Updated 07 October 2016

Is sushi okay in pregnancy?

Heavy metals, toxins and tapeworms in seafood could pose risks to pregnant women.

Four potential hazards

There are four potential hazards associated with eating raw fish, particularly when you're pregnant. These include:

1) Contamination with mercury
Larger game fish like tuna may be contaminated with mercury. The general recommendation of the UK Food Standards Agency for pregnant and breastfeeding women is that they should eat no more than "two tuna steaks (weighing about 170g raw) per week."

It is not likely that a serving of sushi featuring tuna would weigh 170g, so if you eat raw tuna as part of a sushi meal during pregnancy, this should not be a problem – provided you do not have it more than about once or twice a month to be on the safe side.

2) Contamination with dioxins and PCBs
The UK Food Standards Agency has also recommended that pregnant and breastfeeding women should avoid having more than two portions of salmon per week to avoid contamination with dioxins and PCBs (polychlorinated biphenyls), which are compounds that are harmful to unborn babies.

It would, therefore, be prudent not to eat salmon sushi more than once or twice a month. Rather safe than sorry!

3) Infestation with worms
Eating raw fish is also associated with the risk of worm infestation. Fish can be infested with fish tape worms (Diphyllobothriasis latum), which may pose a health risk, particularly during pregnancy.

However, if fish is frozen, the freezing process will kill the worms. Always ask the staff of your sushi restaurant if the fish they are using has been thoroughly frozen (not just preserved on ice!) at -20 degrees Celsius for at least 24 hours.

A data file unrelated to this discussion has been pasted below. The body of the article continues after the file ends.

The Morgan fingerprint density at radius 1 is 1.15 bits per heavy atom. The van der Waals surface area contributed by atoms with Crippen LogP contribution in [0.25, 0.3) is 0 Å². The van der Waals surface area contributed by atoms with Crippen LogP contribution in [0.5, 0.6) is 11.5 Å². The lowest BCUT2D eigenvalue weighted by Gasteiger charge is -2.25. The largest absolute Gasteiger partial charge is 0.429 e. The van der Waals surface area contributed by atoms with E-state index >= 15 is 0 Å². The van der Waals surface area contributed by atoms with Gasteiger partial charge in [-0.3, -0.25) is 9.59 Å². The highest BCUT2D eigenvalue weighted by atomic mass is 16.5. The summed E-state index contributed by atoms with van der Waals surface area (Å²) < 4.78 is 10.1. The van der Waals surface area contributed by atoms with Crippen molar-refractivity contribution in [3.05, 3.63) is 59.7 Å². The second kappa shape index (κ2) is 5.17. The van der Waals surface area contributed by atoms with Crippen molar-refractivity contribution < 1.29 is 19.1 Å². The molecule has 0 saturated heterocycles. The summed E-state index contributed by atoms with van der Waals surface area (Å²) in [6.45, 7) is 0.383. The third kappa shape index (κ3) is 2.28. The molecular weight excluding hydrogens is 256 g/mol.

If they are using freshly caught fish, which has not been frozen, don't eat it if you're pregnant or breastfeeding. In fact, it may be a good idea for all sushi lovers, pregnant or not, to check on this and to avoid eating freshly caught raw fish.

4) Anti-thiamine enzymes
Thiamine or vitamin B1 is one of the essential B vitamins we need for health and normal growth and development. Some foods, particularly raw fish and shellfish, contain so-called thiaminases, or thiamine-degrading enzymes.

Having one or two servings of raw fish a month during pregnancy will not deplete your thiamine status, but if you start having sushi regularly it is possible that this may affect your total thiamine intake and lead to a thiamine deficiency.

Once again, it is evident that moderate consumption of raw fish in the form of sushi once or twice a month, will not be harmful to your thiamine intake or that of your baby, but repeated ingestion of raw fish could pose a problem.

Other forms of raw fish
Sushi is not the only way in which fish is served raw. Raw herring and raw oysters are also popular. It would be a good idea for pregnant and breastfeeding women to take the above-mentioned precautions when eating these foods.

The bottom line
During pregnancy and breastfeeding, you need to limit your intake of raw fish and seafood. You also need to make sure that you buy fish at a good restaurant that uses frozen supplies.

Eating sushi once or twice a month should be safe, provided the sushi is made with fish that has been frozen at -20 degrees Celsius for at least 24 hours.

If you are pregnant or breastfeeding, you need to eat fish to ensure a good omega-3 intake, but you also need to regulate how often you eat raw tuna, salmon or seafood.

By taking the necessary precautions, you can ensure that your unborn baby is not exposed to unacceptable levels of mercury, dioxins, PCBs, or fish tape worms, and that you don't deplete your thiamine reserves.

- (Dr I.V. van Heerden, registered dietician)

(Arbor Clinical Nutrition Updates, 2007. Mercury, fish and health. Issue 274, May. /healthydiet/fishandshellfishq/)


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